She was a sun-bleached blonde Norwegian and he was a Canadian with very black hair. Neither thought of themselves as attractive, but each had no difficulty in enjoying a succession of partners in the ‘free love’ 1960s. They met on Hydra, an idyllic Greek island where you could live on $1000 US dollars a year. They were Marianne Ihlen, a single mother with a young son called Axel, and Leonard Cohen, at that time a writer trying to create good novels and poetry. Together, they are the subjects of Nick Broomfield’s new documentary, Marianne and Leonard: Words of Love.
Broomfield’s splendid documentary has interesting unseen contemporary film clips of them both on Hydra: typical holiday snapshots, some of them faded and damaged, the poor quality a sign that there’s not much available, compared to the wealth of later material on Cohen. The romance lasted about eight years, but it gradually faded, partly because Cohen insisted on going back to Canada and the U.S for six months of every year. He did publish a couple of novels: the readable The Favorite Game and the drug-fuelled complete mess Beautiful Losers, but it was Judy Collins who, as claimed in the film, dragged him onto the stage as a singer. His fame grew, as did his enjoyment of groupies and Janis Joplin, and his departure from both Hydra and Marianne became inevitable.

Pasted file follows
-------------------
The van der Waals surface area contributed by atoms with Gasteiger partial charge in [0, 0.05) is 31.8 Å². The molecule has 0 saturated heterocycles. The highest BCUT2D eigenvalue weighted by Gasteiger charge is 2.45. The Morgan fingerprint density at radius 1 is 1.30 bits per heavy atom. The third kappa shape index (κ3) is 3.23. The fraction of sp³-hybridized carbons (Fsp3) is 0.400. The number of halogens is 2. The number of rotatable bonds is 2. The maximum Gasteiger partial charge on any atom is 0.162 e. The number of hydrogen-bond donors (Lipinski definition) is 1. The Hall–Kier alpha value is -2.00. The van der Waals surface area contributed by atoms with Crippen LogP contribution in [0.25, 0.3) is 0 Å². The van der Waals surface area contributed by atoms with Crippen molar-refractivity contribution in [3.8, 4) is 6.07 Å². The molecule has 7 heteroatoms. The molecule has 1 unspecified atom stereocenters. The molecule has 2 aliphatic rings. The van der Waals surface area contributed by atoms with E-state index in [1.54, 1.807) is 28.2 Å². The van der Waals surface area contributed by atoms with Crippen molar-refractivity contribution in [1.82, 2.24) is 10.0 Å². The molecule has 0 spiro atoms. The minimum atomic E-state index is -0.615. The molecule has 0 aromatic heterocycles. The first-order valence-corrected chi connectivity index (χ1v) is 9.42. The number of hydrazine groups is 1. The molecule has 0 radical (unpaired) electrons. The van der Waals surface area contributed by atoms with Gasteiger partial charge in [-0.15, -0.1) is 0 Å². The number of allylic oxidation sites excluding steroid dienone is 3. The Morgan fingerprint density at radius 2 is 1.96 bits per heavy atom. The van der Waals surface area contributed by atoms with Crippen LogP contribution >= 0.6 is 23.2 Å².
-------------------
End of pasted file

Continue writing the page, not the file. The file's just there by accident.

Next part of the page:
Hydra looked idyllic then, but the film reveals a darker side. Many of the expats’ lives ended in failure, some in suicide. Axel, Marianne’s son, suffered from mental illness and became institutionalised. Post-Cohen, Marianne continued much as before, perhaps enjoying notoriety as his Muse, especially for the eponymous hit ‘So Long, Marianne’ and then ‘Bird on a Wire’. She eventually ceased being a lotus-eater and went back to Norway to be a secretary and marry a ‘nice man’. However, she did keep in touch with Cohen and she did attend a late concert, singing along to ‘her’ song, smiling still with love in her eyes.
Broomfield himself was one of Marianne’s lovers, and this shows in his reverence, portraying her in a particularly positive way. Cohen not so much; some clips make him look unsavoury in today’s #MeToo enlightenment.
Most of this doc features talking heads, a traditional format that fills the gap in available filmed material. How different it would be now in iPhone world! The heads do talk a lot of interesting stuff, Broomfield having assembled people with something fascinating to add. Had there been more source filmed material, then an Asif Kapadia Amy-style treatment with no voiceovers might have been more compelling.